You are currently browsing the tag archive for the ‘equanimity’ tag.

The purpose of this meditation is to generate a feeling of wanting to be completely at one with others.

I started by making the appropriate preparations for meditation, and then once again brought to mind the three groups of people in front of me.

In the middle are strangers – people for whom I have no strong feelings. To either side of this group are people I consider to be friends and people I consider to be enemies. My mind is mixed with the delusions of attachment and aversion respectively when I consider these people.

Love heartI thought about what kind of relationships I want in my life. For the reasons I experienced in the meditations of the last few days, I have come to see that my delusions force me to have a separation from most others. I don’t want this. I want my life to be meaningful, and I have come to see that the only meaning in life comes from our relationship with others, and our ability to bring them to fruition on the spiritual path.

I remembered, a little while ago, a very extraordinary moment, when I stared into the eyes of an almost-stranger for what seemed like an hour, and she stared straight back into mine. (She had asked whether I was Vide Kadampa, and I stared into her eyes, trying to decide whether to confirm her hunch, or whether to somehow avoid revealing my identity without lying). I don’t think I had ever done that before – in fact I know I had never done that before. For me at least, it was one of the most extraordinary moments in my life. When I reflect on it now, it seems to me that I felt completely mixed with the other person, and that she was completely mixed with me.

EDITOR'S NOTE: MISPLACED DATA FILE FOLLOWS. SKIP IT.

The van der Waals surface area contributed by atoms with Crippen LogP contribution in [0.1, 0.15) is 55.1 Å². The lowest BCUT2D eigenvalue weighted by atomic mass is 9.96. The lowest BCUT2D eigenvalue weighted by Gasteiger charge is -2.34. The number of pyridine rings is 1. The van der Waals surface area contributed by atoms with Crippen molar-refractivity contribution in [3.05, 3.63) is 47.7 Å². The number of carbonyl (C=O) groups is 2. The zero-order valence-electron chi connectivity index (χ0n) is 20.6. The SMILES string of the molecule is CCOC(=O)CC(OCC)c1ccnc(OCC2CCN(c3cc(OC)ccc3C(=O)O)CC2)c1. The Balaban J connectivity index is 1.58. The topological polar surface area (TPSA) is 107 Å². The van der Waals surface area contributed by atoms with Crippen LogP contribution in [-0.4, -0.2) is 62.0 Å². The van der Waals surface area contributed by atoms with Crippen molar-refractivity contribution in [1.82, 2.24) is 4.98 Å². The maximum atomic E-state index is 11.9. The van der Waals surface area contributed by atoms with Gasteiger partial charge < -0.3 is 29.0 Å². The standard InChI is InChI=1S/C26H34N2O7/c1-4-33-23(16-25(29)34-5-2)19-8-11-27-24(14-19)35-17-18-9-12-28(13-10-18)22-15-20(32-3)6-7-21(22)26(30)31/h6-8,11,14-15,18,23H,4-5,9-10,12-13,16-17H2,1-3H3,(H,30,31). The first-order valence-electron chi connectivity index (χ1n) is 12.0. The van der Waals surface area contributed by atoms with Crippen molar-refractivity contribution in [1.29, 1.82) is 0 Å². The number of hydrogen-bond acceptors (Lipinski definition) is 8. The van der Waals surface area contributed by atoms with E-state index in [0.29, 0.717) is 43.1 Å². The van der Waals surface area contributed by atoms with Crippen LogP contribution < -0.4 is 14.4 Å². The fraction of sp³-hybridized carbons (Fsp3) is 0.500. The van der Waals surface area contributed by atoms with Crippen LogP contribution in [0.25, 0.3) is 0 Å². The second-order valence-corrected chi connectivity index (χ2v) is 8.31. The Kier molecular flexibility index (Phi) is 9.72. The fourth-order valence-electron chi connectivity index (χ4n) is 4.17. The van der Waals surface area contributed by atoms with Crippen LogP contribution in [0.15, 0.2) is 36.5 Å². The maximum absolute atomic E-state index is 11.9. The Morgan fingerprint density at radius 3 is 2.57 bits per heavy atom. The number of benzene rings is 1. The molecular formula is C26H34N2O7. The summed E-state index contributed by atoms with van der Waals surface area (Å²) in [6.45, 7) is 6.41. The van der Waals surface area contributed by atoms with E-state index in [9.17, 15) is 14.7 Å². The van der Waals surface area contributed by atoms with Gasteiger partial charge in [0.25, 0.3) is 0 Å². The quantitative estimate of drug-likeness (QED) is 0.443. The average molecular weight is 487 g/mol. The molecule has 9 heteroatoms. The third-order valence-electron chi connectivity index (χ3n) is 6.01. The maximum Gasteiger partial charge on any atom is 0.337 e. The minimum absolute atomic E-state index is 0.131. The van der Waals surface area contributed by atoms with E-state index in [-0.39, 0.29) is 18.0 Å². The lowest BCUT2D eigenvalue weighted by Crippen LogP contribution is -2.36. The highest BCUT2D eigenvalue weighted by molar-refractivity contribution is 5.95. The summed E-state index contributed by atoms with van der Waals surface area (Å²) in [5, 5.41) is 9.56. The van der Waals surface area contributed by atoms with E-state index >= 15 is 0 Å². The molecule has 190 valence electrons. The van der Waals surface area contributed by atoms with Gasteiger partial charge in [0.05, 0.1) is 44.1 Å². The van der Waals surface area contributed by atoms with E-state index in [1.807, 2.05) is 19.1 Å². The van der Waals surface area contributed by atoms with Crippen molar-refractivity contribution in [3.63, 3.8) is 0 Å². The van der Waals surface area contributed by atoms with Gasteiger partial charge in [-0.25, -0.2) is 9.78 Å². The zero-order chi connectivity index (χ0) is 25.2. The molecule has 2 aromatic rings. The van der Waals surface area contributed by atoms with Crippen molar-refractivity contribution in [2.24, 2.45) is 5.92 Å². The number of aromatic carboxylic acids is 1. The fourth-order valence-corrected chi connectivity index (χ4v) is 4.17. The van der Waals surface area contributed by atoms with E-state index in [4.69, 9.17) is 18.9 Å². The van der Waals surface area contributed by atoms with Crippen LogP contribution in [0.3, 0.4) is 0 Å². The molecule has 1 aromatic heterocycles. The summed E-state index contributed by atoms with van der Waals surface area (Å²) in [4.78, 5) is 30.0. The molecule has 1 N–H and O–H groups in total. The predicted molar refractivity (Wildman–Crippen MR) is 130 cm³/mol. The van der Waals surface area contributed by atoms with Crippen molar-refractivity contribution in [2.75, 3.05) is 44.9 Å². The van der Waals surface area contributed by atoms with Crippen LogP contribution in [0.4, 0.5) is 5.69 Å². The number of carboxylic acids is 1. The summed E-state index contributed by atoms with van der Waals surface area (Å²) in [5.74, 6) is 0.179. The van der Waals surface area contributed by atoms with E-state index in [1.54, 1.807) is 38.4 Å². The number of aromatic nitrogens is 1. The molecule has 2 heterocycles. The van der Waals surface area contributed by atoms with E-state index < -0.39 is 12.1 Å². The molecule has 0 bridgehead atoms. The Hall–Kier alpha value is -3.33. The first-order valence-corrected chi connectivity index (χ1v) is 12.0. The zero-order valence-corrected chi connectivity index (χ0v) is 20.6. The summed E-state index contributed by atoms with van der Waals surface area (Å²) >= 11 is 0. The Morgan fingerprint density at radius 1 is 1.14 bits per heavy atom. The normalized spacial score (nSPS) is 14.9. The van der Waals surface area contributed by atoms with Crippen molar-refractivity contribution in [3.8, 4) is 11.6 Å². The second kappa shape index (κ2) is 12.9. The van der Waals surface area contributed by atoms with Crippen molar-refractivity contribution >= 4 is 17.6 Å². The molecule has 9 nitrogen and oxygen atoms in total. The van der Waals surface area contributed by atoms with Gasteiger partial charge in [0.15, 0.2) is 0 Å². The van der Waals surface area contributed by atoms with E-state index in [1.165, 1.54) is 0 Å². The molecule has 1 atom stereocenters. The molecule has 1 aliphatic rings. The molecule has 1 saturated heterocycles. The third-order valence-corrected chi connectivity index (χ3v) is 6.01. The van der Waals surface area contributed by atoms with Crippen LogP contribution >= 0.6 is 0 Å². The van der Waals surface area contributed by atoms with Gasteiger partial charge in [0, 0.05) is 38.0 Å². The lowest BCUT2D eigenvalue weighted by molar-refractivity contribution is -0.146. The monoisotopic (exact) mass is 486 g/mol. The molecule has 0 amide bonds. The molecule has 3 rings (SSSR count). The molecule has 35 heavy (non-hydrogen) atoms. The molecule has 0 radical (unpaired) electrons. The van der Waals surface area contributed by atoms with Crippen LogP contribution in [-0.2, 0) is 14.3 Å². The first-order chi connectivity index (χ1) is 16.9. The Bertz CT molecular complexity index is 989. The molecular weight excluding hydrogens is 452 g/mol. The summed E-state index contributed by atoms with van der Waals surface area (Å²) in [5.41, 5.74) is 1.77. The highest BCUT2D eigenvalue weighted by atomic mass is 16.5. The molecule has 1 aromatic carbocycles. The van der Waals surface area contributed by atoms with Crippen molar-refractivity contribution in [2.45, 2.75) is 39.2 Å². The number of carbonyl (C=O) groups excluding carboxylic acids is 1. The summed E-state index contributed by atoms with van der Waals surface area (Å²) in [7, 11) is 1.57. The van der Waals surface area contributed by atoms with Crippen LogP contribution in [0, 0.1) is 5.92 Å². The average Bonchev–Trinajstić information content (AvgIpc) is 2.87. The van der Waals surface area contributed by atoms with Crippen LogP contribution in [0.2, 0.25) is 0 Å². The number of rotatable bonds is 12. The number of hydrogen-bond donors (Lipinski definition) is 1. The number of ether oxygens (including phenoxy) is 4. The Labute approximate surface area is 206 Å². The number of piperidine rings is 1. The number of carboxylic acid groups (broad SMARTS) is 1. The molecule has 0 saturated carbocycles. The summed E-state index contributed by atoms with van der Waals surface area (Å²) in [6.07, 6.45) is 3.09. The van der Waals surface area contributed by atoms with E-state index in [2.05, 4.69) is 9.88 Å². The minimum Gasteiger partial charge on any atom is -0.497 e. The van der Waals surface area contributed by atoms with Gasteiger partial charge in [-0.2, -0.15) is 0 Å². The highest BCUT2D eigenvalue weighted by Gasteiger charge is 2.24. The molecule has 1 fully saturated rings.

Considering this moment this morning in meditation, it seemed to me that all my relationships have been superficial – even the ones I consider to be deep and lifelong, such as those with my wife and children.

I realised I need to achieve a deep and meaningful relationship with everyone I meet – at least from my side of the relationship. Certainly with my family and with Dharma friends, I need to penetrate them completely, and mix with them. I need to take responsibility for them and have confidence that they will benefit from my presence. The starting point for all this is to have a completely balanced and open heart towards all living beings, without pretence and with no secrets. I want to be honest and transparent.

I focused on this wish to be honest and transparent, and to gaze into the eyes of all my Dharma friends, and connect with them so that we can all attain enlightenment equally and blissfully. I remained on that thought for the rest of the meditation.

Dedication

May I find a way to connect deeply with all living beings, honestly and transparently, so that we can all attain enlightenment quickly and blissfully.

Practice in the Meditation Break

I will feel connected with those around me, take a genuine interest in them, and keep an balanced, open and honest heart towards them.